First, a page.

Just when you needed it you slided a joker down the sleeve. A real surprise it was, from Argentina’s huge wine region Mendoza.
Gerardo Michelini and his wife Andrea Muffato started this venture in the village Gualtallary (in the Uco valley) in 2012, after having worked for a long time in wine. Everything is organically farmed. In general they use whole cluster maceration with long skin-contact. A spontaneous fermentation is carried out in cement eggs, steel or large oak vats. Additions are kept at a minimum.
This is a blend of 50% malbec and 50% pinot noir from a young vineyard (planted in 2006) situated at 1.400 meters altitude in calcareous, stony soils. It’s made in steel, and saw some carbonic maceration. Unfined and unfiltered.
Ji Ji Ji Malbec CO2 Pinot Noir 2017 (Gen del Alma)
Dark cherry, violet hue. Fruity, aromas of dark berries (blackberry, blueberry), stony minerality and a hint of pepper. Fresh, juicy and carbonic with a touch of tannin. The alcohol is low at 11.5%.
Food: Meat (poultry, veal, pig), white fish, salads, fresh and hard cheeses
We have seen several natural wines now that really can age. (Here is a good one from Granada, and here an even older wine from Dão, Portugal.)
Let me tell you about one from Ribera del Duero, Castilla y León (Spain). Goyo García Viadero, the man behind it, comes from a respected family in wine. I got in touch with him through Bodegas Valduero of Gumiel del Mercado, where his sister Yolanda is winemaker.
Goyo started to produce his own naturally made wines in 2003. He has three small plots near Roa, with different soil types and at various altitudes. And they are the “toda la vida” kind of vineyards, where white varieties grow together with reds. The idea is to express the characteristics of the vineyard, rather than each grape variety.
(Credit: G. García)
All wines are de-stemmed, fermented exclusively with wild yeast, and nothing is added during elevage, neither any SO2. The wines are raised in old French barrels in a very old underground cellar in Gumiel.
The Viñas de Arcilla is Goyo’s only mono-varietal cuvée, 100% tinto fino (tempranillo). It comes from a very old vineyard, clay-dominated (as the name suggests) with some lime-stone, at more than 800 meters altitude. It’s produced with a similar vinification and elevage as outlined above.
Finca Viñas de Arcilla 2010(Goyo García Viadero/ Explotaciones Valduero)
Deep cherry red, signs of development. Cherry, mature fruits, a bit earthy and peaty. Still some fine-grained tannins, lovely acidity and quite persistent. Not heavy at all, and with none of the oakiness often associated with this wine region.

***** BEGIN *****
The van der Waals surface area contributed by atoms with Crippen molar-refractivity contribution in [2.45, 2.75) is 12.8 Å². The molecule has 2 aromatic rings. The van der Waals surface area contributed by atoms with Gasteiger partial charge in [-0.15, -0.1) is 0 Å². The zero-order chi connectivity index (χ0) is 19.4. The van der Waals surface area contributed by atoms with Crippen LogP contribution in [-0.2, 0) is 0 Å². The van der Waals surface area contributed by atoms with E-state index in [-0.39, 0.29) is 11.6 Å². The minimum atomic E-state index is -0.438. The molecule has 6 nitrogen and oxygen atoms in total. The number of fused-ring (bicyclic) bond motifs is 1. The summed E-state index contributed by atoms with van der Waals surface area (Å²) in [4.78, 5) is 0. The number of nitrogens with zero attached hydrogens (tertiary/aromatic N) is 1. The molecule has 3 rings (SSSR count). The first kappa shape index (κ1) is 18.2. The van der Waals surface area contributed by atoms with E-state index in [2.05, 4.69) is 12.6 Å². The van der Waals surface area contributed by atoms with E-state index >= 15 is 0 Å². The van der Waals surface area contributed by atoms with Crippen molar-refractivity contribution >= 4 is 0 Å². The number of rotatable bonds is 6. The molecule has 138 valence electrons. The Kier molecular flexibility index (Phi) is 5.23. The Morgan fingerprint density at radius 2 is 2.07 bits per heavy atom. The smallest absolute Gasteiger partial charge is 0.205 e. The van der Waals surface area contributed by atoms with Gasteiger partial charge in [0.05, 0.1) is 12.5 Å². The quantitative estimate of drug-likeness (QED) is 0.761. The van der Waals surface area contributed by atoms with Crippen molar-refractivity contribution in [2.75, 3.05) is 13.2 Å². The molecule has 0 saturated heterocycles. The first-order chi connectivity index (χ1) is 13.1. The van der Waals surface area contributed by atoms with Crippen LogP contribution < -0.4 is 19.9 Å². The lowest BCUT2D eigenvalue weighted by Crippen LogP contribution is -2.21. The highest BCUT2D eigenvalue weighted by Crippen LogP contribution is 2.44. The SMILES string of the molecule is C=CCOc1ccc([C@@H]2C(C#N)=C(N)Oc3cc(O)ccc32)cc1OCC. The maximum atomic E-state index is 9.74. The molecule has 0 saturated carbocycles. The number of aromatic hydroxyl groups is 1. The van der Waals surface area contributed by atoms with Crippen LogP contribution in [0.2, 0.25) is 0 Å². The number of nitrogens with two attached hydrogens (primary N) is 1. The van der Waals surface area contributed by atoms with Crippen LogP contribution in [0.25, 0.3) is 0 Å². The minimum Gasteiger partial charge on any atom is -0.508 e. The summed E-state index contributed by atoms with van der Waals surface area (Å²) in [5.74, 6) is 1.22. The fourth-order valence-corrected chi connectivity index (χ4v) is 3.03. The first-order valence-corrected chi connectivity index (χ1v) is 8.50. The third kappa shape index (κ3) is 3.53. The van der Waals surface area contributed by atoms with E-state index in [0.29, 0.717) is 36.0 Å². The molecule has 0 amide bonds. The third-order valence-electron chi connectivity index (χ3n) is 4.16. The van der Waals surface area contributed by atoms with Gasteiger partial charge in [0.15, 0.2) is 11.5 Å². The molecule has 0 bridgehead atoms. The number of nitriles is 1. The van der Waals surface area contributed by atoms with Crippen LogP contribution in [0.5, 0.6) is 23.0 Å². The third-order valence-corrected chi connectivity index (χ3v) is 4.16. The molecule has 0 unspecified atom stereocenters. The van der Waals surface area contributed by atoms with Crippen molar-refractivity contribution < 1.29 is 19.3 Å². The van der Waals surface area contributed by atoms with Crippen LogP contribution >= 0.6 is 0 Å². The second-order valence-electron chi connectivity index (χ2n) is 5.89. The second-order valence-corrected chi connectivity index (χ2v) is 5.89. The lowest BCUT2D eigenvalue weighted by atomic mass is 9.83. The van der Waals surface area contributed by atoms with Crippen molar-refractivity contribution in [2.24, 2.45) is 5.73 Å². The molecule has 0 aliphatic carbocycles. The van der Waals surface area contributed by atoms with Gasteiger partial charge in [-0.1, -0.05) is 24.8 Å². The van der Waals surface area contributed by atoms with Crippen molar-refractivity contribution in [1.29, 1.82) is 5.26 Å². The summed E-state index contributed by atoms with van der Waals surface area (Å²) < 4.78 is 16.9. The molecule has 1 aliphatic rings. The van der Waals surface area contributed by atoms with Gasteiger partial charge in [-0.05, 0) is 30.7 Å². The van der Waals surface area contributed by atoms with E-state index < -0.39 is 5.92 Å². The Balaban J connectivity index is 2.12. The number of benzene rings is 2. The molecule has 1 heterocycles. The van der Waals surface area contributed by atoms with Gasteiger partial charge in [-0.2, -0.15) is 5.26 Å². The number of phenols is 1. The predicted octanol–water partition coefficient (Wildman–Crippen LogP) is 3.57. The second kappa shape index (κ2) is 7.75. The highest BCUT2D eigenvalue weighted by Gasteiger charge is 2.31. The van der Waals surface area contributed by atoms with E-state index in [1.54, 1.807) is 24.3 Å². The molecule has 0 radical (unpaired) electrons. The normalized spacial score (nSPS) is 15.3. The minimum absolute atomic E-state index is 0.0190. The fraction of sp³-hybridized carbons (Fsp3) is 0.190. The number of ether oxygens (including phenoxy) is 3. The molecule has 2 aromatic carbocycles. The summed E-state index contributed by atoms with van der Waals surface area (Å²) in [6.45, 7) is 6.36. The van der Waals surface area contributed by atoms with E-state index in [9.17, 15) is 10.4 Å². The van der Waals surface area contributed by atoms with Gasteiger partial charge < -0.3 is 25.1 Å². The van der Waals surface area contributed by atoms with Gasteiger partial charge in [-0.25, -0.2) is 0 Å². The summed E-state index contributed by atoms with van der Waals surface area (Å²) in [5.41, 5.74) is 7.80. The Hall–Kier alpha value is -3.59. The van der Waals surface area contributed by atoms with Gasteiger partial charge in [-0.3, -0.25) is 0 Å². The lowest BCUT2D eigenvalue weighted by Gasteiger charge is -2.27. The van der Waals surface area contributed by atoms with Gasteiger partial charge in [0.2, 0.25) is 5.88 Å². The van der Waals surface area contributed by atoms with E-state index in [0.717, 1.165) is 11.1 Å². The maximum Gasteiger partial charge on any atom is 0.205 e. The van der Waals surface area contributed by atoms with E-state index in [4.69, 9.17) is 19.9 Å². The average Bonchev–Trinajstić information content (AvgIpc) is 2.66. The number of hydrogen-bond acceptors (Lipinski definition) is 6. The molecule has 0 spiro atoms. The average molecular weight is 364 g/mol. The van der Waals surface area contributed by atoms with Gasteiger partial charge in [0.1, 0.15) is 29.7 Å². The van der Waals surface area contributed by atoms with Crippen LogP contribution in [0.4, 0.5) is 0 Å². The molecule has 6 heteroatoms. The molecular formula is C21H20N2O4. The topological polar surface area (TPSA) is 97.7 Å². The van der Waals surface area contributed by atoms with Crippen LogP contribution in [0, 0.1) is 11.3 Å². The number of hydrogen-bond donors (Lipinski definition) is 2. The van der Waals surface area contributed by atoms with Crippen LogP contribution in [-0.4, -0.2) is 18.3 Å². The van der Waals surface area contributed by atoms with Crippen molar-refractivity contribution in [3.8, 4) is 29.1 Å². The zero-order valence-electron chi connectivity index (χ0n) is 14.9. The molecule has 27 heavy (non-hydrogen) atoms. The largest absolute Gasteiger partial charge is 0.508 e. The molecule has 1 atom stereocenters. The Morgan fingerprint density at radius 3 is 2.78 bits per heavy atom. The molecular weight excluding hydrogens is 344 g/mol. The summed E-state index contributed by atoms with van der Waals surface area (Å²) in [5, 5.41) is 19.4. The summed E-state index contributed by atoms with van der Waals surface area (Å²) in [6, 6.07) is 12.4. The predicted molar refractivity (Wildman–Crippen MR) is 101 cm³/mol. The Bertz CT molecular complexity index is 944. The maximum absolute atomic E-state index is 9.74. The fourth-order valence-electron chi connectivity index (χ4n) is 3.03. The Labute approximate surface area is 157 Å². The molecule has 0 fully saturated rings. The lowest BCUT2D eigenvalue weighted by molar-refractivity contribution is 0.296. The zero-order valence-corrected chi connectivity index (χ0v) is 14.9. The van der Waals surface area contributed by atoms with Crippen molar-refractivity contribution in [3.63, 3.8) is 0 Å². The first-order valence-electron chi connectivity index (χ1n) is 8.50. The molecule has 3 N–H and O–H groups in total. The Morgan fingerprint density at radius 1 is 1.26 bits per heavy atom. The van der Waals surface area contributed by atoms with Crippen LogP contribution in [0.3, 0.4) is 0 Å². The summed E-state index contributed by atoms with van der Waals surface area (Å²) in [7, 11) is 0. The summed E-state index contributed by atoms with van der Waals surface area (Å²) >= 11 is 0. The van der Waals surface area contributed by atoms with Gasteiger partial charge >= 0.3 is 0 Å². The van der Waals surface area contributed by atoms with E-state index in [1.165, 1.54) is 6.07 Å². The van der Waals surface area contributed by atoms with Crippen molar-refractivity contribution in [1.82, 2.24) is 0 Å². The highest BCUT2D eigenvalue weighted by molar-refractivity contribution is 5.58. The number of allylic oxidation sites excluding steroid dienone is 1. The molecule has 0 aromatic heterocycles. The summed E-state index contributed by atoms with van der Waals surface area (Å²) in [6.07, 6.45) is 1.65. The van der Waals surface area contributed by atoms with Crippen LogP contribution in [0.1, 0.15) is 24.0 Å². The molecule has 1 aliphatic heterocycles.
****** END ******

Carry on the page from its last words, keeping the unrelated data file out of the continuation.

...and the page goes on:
At a younger stage it is perhaps the most powerful of his wines, with a solid structure, but it’s always juicy and surprisingly open too. Now I would say it’s near its peak.
Food: The suckling pigs or lambs of the region, any kind of roasts and red meat, and don’t forget the wild mushrooms
Plateau has been Brighton’s palace of natural wines for many years now. Since my last visit Jake, from the bar 1909 (see here), has taken over as a manager. His partner Jon has taken over as bar manager after Johan (see another report from Plateau here), who is now at Cincin Hove (more about that later). The kitchen team is led by James Mcilveen, and takes great pride in serving good, organic food from local farms. To jump to the conclusion: Plateau still delivers!
Our waiter Alex led us safely through the menu with its bites and plates. If my memory doesn’t fail me we ended up with cured trout, lobster bisque, beef tartar, bavette steak, everything with a creative twist, and concluded with a board of five English cheeses.
Here are the wines that we enjoyed this dark October evening in Brighton, everything chosen from their by-the-glass offer.
Pétillant Naturel 2017 (Famille de Conti)
A charming, straightforward pet nat from the de Conti family’s château in Bergerac, in the French Sud-Oest. It’s made from varieties sauvignon blanc (90%) and chenin blanc, according to biodynamic principles, unfiltered and with no added sulphur. The colour is light yellow. Smells of red apples and some light tropic fruit (litchis). Appley fruit, and quite high acidity to balance some residual sugar.
Impera 2015(Dva Duby)
This is a wine grown in stony soil in southern Moravia (Czech Republic), close to the Austrian border. The grapes are well-known in their neighbouring country too: 70% St. Laurent (here called svatovavrinecke) and blaufränkish (here: frankovka). It’s a cherry red (light, I think – it was difficult to see the colour in the room), delicate and fruity (raspberry), and luscious, smooth and fruity in the mouth, with just a slight touch of oak (almost too little to mention).
Continuing with two wines from La Clarine Farm, Sierra Foothills (California), both called jambalaia (sic!), blanc and rouge respectively.
In the sparse light of the bar the picture became as unclear as the wine itself…
La Clarine Farm Jambalaia Blanc 2015(LaClarine Farm)
The ‘blanc’ was not exactly white, but sorted under orange, as the skin-contact had been quite prolonged. Dominated by Rhône grapes, mostly viognier, but also marsanne, and with small percentages of petit manseng and albariño.